So you have apples in that pay basket! When I heard that Rand Paul had claimed that average federal employee's compensation (including benefits) was more than $120,000, I thought that can't be true. Then I read Media Matters' lengthy response to the claim:
Fox's "brain room" parrots Rand Paul's false talking points on federal pay
... In fact, the [$120,000 statistic] cited is based on a discredited apples-to-oranges comparison ... From a February 3 Politifact article rebutting the claim that "federal employees are making twice as much as their private counterparts":
[I]t's important to understand that a big reason for the disparity is the different mix of jobs in the federal work force. It has more higher-paying white-collar jobs, experts told us, while there are more lower-paying, blue-collar jobs in the private sector that bring the average down. So it is not an apples-to-apples comparison.
In other words, it's true. Paul was right. Federal pay does average more than $120,000 (including about $40,000 in benefits). The debate is simply over whether the private sector pays as much. Media Matters clears it up again! Where would we be without them? ...
P.S.: When people are outraged at the $120,000 figure, I think, they aren't making an implicit apples-to-oranges comparison. They're making an apples-to-themselves comparison. They know what they do and what they're making. They have a pretty good, rough idea of what federal employees do (some are highly skilled doctors, some are equal opportunity compliance facilitators). They know that they themselves have had to take pay freezes and cuts and endure waves of corporate downsizing while the federal government hasn't been through anything like that. In fact, pay for individual federal workers has kept growing each year thanks to both cost-of-living raises and "step" increases. The federal pay escalator kept on running right through the recesssion. Meanwhile, federal workers enjoy job security they can only dream of.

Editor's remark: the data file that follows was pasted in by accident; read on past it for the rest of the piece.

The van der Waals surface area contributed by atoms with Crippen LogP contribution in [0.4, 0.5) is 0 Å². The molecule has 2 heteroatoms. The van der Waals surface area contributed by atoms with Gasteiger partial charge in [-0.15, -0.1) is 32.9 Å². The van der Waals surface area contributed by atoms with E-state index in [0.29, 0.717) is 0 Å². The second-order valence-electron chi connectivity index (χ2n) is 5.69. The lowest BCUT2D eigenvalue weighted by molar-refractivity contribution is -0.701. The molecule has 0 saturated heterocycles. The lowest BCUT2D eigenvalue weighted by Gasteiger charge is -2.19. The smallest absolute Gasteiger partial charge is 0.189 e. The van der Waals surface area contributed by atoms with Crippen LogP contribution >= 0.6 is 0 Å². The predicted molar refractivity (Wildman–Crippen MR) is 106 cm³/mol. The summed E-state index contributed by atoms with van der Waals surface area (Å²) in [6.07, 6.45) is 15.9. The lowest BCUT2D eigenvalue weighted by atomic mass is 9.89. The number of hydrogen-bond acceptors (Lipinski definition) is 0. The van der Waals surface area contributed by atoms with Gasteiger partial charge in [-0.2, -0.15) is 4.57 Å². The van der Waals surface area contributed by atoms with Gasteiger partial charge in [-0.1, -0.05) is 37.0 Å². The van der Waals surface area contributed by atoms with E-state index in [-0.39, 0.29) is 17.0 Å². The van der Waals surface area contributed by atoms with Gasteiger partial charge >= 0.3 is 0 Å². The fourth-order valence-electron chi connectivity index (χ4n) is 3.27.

They know, in short, that as a result of this Great Divergence (sorry Tim!) they don't make anything like $120,000, but they pay taxes to support the government workers who do—and they're outraged. Oranges have nothing to do with it. ... 3:11 a.m.
Heather Mac Donald and Matt Yglesias, together again: Conservative Heather Mac Donald argues that, if you take the malnutrition-reducing rationale for food stamps seriously, you should support excluding sugary soft drinks from what the stamps can purchase, as New York's Mayor Bloomberg has proposed. Liberal Matt Yglesias would seem to agree ...
P.S.: Mac Donald says "subsidizing medical treatment for obesity-related disease costs taxpayers in New York State $8 billion a year," adding:
The White House has repeatedly said it wants to bend the cost curve on health care. This is a perfect place to start. All the government millions spent on nutritional advertising has not stopped obesity from rising among the poor, who seem to pay more attention to what the government bankrolls than what it counsels them to eat
So Obama's willing to bend the curve by somehow denying* grandma her hip transplant, but not by making people pay out of their own pockets for Mr. Pibb? ...
P.P.S.: But do we really think restricting what can be bought with food stamps will actually decrease sugar consumption? As Mac Donald notes, prepared foods and cigarettes are already excluded. Don't poor people still buy them? I suppose one reason to run Mayor Bloomberg's two-year "demonstration project" would be to find out the answer ...
P.P.P.S.: I don't have much of a problem with stigmatizing welfare benefits by imposing paternalistic restrictions. And food stamps, available to those who could work but don't, do qualify as"welfare," The rub is that they are also available, on a sliding scale, to low-wage workers—indeed, they are part of the calculation that allows neoliberal types to argue that nobody with a reasonably sized family who works full time falls below the poverty line (if you add the minimum wage to the earned income tax credit to food stamps).
If the idea is to let anyone who works live with their family in full dignity, there's a problem with imposing paternalistic restrictions on them. One answer is to rigorously separate the aid available to those who work—or who've worked enough in the past—from the strings-attached assistance available without such a work requirement. This, of course, is an approach most antipoverty advocates strongly resist ...
* See the comment (below) from Frank Martinez, who argues that in the linked interview Obama doesn't contemplate "denying" hip operations to people near the end of life—and my response. 4:44 p.m.